Château de Dourdan

The Château de Dourdan is a castle in the town of Dourdan in the Essonne department of France.

Construction

The fortification is characteristic of the military architecture of this period. It is built on a square pattern, with towers at three of the corners and an isolated donjon at the fourth. The walls are punctuated by towers in the middle of each side, and two, on the east side, flank the gatehouse. A deep stone-lined dry moat follows the outline of the castle.

The donjon, the major defensive component of the castle, measures approximately 30 metres in height and 13.6 metres in diameter. It is the typical of the donjons being built by King Philip II Augustus of France at this time, like at Rouen and other French nobility throughout the 13th century.

The conception of the geometric pattern and isolated donjon was similar to that of the castle of the Louvre. A near identical castle is found at Seringes-et-Nesles, department of Aisne in northern France.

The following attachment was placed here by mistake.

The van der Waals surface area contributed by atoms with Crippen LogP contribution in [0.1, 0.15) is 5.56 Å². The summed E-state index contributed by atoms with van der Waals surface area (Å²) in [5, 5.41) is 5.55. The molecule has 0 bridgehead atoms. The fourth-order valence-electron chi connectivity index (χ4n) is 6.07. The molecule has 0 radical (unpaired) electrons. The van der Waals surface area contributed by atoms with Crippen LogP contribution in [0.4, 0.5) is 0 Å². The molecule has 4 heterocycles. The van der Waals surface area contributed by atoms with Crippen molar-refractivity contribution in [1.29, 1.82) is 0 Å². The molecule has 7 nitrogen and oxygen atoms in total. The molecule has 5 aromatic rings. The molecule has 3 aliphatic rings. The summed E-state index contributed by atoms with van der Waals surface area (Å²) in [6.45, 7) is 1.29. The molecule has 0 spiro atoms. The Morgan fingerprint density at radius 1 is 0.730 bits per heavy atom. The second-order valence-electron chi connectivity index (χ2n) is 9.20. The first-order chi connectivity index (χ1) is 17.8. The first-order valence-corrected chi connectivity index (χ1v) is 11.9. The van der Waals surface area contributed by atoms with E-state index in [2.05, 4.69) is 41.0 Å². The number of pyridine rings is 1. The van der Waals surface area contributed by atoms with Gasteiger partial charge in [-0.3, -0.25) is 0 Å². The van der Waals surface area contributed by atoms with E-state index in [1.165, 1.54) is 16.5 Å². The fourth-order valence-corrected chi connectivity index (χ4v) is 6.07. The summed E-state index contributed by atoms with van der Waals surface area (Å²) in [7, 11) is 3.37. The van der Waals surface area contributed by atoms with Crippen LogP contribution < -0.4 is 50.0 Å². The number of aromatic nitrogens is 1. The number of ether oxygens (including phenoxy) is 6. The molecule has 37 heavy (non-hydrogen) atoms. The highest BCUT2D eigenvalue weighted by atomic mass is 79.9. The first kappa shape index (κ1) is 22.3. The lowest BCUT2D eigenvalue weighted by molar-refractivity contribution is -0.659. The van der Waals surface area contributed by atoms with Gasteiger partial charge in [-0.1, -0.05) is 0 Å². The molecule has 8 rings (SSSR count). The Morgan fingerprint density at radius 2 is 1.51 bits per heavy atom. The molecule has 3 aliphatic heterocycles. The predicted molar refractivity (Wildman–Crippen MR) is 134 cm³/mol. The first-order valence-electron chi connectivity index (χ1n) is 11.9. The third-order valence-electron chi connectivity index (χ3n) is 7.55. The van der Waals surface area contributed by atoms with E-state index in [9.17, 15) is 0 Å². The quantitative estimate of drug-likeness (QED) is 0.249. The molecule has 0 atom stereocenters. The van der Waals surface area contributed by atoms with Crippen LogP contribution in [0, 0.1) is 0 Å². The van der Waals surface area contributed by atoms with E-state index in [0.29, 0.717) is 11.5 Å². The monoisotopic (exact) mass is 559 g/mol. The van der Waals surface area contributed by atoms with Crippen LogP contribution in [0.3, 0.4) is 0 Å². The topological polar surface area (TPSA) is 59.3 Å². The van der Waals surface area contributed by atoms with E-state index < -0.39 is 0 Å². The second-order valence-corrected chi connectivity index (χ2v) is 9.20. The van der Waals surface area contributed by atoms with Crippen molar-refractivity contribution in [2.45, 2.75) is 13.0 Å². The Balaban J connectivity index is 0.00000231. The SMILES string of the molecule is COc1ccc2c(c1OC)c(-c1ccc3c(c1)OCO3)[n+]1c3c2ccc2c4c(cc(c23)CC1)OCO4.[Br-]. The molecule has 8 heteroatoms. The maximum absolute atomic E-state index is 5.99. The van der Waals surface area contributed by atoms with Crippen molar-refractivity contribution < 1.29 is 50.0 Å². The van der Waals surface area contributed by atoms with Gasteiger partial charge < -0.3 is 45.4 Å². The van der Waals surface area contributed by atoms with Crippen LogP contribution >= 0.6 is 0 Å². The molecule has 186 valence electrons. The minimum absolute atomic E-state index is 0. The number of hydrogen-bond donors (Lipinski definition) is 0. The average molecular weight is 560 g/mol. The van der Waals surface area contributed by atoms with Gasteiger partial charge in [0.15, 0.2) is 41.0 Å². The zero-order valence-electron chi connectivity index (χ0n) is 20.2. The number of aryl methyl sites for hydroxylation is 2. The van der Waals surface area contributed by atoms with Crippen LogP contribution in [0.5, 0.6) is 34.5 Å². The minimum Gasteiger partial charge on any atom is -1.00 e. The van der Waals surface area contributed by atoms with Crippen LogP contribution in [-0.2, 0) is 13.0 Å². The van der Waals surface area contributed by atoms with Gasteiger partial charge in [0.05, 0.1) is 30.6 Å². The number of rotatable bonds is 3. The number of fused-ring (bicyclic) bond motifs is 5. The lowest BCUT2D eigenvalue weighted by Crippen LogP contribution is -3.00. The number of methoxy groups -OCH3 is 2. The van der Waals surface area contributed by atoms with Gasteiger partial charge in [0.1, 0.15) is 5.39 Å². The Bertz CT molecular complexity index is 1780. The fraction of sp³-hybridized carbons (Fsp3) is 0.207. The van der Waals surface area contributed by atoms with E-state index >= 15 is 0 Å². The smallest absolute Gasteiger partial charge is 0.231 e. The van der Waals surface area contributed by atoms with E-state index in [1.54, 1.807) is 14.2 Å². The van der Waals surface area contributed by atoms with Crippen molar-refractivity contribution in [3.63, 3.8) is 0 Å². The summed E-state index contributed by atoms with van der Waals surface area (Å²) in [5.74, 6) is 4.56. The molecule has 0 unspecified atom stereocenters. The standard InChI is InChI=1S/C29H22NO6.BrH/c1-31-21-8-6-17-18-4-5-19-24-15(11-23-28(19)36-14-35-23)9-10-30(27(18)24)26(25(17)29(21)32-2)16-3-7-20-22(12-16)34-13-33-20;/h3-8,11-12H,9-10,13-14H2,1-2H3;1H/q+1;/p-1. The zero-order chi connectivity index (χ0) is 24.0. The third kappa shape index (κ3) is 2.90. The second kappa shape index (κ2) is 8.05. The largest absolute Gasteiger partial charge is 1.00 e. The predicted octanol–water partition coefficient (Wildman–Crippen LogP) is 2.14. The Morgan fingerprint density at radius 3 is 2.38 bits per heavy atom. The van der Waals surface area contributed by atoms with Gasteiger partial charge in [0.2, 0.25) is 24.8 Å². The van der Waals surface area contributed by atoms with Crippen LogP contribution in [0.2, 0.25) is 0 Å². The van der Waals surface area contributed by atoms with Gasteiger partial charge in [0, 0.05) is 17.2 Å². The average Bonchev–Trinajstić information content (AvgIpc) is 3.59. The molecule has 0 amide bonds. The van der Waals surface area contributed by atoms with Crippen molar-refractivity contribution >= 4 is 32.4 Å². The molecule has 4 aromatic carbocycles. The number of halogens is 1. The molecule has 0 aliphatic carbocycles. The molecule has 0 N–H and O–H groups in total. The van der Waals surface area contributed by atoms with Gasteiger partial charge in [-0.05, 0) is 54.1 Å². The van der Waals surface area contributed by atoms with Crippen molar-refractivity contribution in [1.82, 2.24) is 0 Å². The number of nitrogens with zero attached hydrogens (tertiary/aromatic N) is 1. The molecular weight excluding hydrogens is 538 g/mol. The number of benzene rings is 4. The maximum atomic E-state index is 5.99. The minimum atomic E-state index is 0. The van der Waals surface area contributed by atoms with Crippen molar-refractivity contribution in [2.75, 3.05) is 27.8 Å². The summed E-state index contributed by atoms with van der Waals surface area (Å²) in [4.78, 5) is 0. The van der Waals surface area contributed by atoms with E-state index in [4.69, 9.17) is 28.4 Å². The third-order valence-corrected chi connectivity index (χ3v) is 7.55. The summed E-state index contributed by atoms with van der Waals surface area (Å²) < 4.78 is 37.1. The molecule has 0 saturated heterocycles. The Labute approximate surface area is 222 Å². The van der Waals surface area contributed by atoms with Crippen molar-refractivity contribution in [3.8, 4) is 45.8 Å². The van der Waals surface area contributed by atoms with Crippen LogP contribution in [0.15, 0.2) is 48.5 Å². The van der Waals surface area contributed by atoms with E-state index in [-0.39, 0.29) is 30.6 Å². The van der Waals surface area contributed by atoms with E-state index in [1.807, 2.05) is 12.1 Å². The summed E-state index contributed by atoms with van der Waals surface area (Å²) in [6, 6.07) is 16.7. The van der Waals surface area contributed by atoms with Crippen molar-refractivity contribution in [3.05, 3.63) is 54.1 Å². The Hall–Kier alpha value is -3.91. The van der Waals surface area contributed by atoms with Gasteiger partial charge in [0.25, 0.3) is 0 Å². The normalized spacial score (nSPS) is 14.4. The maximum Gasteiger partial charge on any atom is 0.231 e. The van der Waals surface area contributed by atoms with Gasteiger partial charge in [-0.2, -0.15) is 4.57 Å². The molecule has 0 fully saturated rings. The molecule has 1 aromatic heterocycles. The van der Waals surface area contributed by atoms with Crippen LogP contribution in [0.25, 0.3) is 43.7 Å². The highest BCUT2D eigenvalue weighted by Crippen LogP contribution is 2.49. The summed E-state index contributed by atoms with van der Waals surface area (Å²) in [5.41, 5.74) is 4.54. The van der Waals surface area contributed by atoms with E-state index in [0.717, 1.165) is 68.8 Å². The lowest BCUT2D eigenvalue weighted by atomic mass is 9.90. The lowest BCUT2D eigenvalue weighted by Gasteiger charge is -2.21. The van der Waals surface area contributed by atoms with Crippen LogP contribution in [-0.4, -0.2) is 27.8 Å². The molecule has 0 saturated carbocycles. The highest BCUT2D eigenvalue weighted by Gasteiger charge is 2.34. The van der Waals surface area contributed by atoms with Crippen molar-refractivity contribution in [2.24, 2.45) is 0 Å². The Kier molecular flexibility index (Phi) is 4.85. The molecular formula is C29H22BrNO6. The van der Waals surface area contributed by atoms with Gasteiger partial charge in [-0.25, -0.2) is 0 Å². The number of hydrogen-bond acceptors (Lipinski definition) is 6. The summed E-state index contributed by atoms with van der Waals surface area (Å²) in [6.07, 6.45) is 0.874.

The principal of the isolated keep was also employed at Flint Castle in Wales, a fortification begun by a Gascon master mason in the late 13th Century.

History

The châtellenie of Dourdan was part of the Crown lands of France (Domaine royal) from the 10th century. The present fortress was built at the request of Philip Augustus in the 1220s in the place of a wood structure.

The castle became the property of Jean de Berry in 1385. It was besieged during the French Wars of Religion. Among some of the notable personages who resided in the castle were Philip IV of France's daughter-in-law, Joan II, Countess of Burgundy, detained there from 1314 to 1315 in relation to the Tour de Nesle affair, and La Hire, one of Joan of Arc's comrades-in-arms.

At the end of the 17th century, the Château de Dourdan was given to the Duke of Orléans who turned it into prison. The donjon was used as a prison until 1852. It now houses a museum of local history.